Until recently, the existence of the second oil sketch – titled The Augustusbrücke in Dresden by Moonlight – was only known in the form of a drawing of it by Dahl himself. This drawing is now in the collection of the Billedgalleri in Bergen, Norway. The drawing formed part of Dahl’s Liber Veritatis, a drawn record of his paintings begun in the 1820s to document works he had parted with. He usually recorded the format of the painting and the name of its new owner. He noted on the Bergen drawing that he gave the oil sketch to Fr. V. Decken in 1845. The recipient was a friend who lived in Dresden. In the years 1837 to 1856 he often gave her a small sketch as a Christmas gift. She kept these gifts in an album she had specially bound for them.
Dahl produced a large number of paintings of the Augustusbrücke. In 1845 he executed three oil sketches documenting the flood damage of March that year. His Christmas gift to his daughter Caroline in 1845 was a sketch in the same small format as the present work and also depicting the damage to the bridge caused by the spring flood. In August 1845 he painted a slightly larger view of Dresden by night (Fig. 3). It too depicts the bridge under repair and the temporary wooden structure erected. On the verso of all three paintings are annotations by Dahl describing the disaster. It has gone down in history as Saxony’s ‘Great Flood’. On 31 March 1845 the Elbe rose to a record level of 8.77 metres causing the fifth pier of the bridge to collapse.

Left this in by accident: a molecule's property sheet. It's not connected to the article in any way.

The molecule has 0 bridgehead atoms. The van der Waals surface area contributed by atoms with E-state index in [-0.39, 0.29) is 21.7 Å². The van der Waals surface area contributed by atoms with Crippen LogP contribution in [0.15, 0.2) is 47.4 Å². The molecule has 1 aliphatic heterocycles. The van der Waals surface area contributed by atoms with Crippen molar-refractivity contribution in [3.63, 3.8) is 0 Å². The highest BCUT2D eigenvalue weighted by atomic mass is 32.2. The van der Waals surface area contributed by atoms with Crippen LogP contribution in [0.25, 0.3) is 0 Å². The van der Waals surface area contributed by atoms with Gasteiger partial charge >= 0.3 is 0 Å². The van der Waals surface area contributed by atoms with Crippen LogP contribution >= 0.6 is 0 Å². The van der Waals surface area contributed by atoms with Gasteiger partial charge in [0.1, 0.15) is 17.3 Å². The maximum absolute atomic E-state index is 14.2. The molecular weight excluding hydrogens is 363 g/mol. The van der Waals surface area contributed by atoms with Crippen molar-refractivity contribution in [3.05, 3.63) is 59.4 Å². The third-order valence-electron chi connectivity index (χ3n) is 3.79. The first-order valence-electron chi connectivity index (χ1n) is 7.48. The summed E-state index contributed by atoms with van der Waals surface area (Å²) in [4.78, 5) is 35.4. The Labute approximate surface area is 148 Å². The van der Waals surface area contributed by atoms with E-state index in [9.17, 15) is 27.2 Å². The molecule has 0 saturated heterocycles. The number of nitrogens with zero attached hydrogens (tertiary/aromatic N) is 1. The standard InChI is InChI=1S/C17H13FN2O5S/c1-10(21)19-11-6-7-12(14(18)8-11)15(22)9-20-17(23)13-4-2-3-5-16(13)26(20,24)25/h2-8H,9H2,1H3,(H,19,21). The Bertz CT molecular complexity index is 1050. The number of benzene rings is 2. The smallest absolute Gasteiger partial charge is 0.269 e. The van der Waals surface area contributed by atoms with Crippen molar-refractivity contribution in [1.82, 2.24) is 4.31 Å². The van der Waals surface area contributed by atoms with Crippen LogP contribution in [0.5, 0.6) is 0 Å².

Dahl integrates waterfront activities with the evocative atmosphere of a moonlit night. Like Sunset over Dresden, this oil sketch also displays the virtuosity of Dahl’s handling of detail in a small-format work. He has chosen a viewpoint on the left bank of the Elbe below the Semperoper. The viewer’s eye is led upstream towards the Augustusbrücke. High up on the fortifications is a group of onlookers. The temporary wooden structure on either side of the damaged pier of the bridge is illuminated by flares. Like the moonlight, the glow of the flares is reflected on the surface of the water. The rigging of the sailing boat in the foreground is silhouetted against the night sky. The composition itself is based on a drawing executed by Dahl in 1833 (Fig. 4).
 Hans-Joachim Neidhardt, ‘Johan Christian Dahl – ein norwegischer Maler in Dresden’, in Johan Christian Dahl 1788-1857. Ein Malerfreund Caspar David Friedrich, exhib. cat., Munich, Neue Pinakothek, Munich 1988, pp.15-9.  Dresden by Moonlight, 1841, oil on canvas, 26.7 x 34.5 cm, Hanover, Niedersächsischen Landesgalerie. Bang, op. cit., II, no. 953.  See Bang, op. cit., I, p.11.  See Bang, op. cit., I, p.93; II, p.271 and p.389. Bang lists as many as fifteen gifts of paintings.  The Augustusbrücke in Dresden, 1845, oil on canvas, 9 x 14 cm, private collection, Norway. See Bang, op. cit., II, no. 1034; The Augustusbrücke in Dresden under Repair, 1845, oil on canvas, 25.5 x 37 cm, Bergen, Billedgalleri, inv. 148 (1901). See Bang, op. cit., II, no. 1026.  See Guido N. Poliwoda, Aus Katastrophen lernen: Sachsen im Kampf gegen die Fluten der Elbe 1784 bis 1845, Cologne 2007, pp.211-2.  Boats on the Elbe, 1833, pencil on paper, 7.1 x 10.7 cm, Oslo, Nasjonalmuseet, inv. NG.K&H.B.08052.